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The Square reveals ground-level realities of Tahrir

There is much we can't see from an aerial view of Tahrir (Jehane Noujaim)

There is much we can't see from an aerial view of Tahrir (Jehane Noujaim)

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Even those with a cursory understanding of the historic events unfolding in Egypt are likely familiar with Tahrir Square. The public gathering space in Cairo became symbolic of the revolution, as thousands of citizens pushed for the ouster of longtime president Hosni Mubarak.

But the strongman's ouster was far from the end of the story, as we now know.

Filmmaker Jehane Noujaim and film subject Khalid Abdalla join Jian to discuss the joys and difficulties of shooting The Square, a documentary which follows the activism that spread in the street and across social media from 2011 onward.

Noujaim not only provides a ground-level view of a gathering space often shot from an aerial view, but also zooms in to individual stories -- of rich and poor, secular and religious Egyptians -- that may otherwise be lost in panoramic photos of the crowd.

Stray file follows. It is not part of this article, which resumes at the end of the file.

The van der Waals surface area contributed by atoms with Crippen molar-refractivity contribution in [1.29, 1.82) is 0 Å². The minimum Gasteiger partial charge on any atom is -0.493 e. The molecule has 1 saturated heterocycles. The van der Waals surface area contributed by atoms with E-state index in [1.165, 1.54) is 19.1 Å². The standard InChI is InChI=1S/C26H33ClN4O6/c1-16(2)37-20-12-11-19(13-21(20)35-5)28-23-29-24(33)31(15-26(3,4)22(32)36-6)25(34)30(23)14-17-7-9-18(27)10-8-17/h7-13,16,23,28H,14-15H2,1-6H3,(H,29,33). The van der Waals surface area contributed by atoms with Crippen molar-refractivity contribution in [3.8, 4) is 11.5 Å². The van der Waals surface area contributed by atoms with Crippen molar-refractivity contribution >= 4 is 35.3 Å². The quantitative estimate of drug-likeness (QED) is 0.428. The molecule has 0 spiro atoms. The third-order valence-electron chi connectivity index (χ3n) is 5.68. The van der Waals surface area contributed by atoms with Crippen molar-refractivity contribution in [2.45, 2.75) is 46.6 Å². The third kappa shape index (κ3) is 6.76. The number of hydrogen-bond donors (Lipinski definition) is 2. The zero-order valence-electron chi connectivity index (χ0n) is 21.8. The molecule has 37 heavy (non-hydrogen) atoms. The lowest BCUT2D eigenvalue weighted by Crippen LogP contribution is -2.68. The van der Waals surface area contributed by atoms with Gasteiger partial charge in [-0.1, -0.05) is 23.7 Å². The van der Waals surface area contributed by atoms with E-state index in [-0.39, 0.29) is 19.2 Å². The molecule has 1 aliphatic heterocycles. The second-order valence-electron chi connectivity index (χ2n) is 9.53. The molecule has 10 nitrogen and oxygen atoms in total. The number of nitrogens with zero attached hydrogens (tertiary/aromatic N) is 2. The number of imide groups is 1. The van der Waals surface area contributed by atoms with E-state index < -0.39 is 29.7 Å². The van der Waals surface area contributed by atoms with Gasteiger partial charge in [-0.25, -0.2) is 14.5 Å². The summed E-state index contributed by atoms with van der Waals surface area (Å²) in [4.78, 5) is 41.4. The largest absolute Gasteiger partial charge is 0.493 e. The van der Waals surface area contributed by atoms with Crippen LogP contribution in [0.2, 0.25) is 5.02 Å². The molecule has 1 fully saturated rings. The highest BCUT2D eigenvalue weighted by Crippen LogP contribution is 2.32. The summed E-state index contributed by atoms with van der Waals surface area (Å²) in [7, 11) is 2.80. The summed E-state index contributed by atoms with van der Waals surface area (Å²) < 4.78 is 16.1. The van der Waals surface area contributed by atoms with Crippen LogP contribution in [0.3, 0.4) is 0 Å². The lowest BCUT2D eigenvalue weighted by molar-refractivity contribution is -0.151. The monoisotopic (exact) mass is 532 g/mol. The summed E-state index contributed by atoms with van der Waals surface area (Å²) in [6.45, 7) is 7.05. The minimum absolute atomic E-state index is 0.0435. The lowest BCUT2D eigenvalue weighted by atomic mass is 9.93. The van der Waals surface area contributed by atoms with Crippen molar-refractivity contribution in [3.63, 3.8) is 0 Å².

"Everybody on this crew got shot at, arrested at some point, or chased down the street ... but everyone would have been there anyway," said Noujaim. 

The film, which won an Audience Award at the Sundance Film Festival before it was even completed, will screen at this year's Toronto International Film Festival. Film buffs there can visit the official TIFF site for showtimes and tickets.

Tahrir earlier this year


Thousands of Egyptians converged on Tahrir Square to mark the revolution's second anniversary on January 25, 2013. Our friends at CBC News put together a gallery of those images.
 

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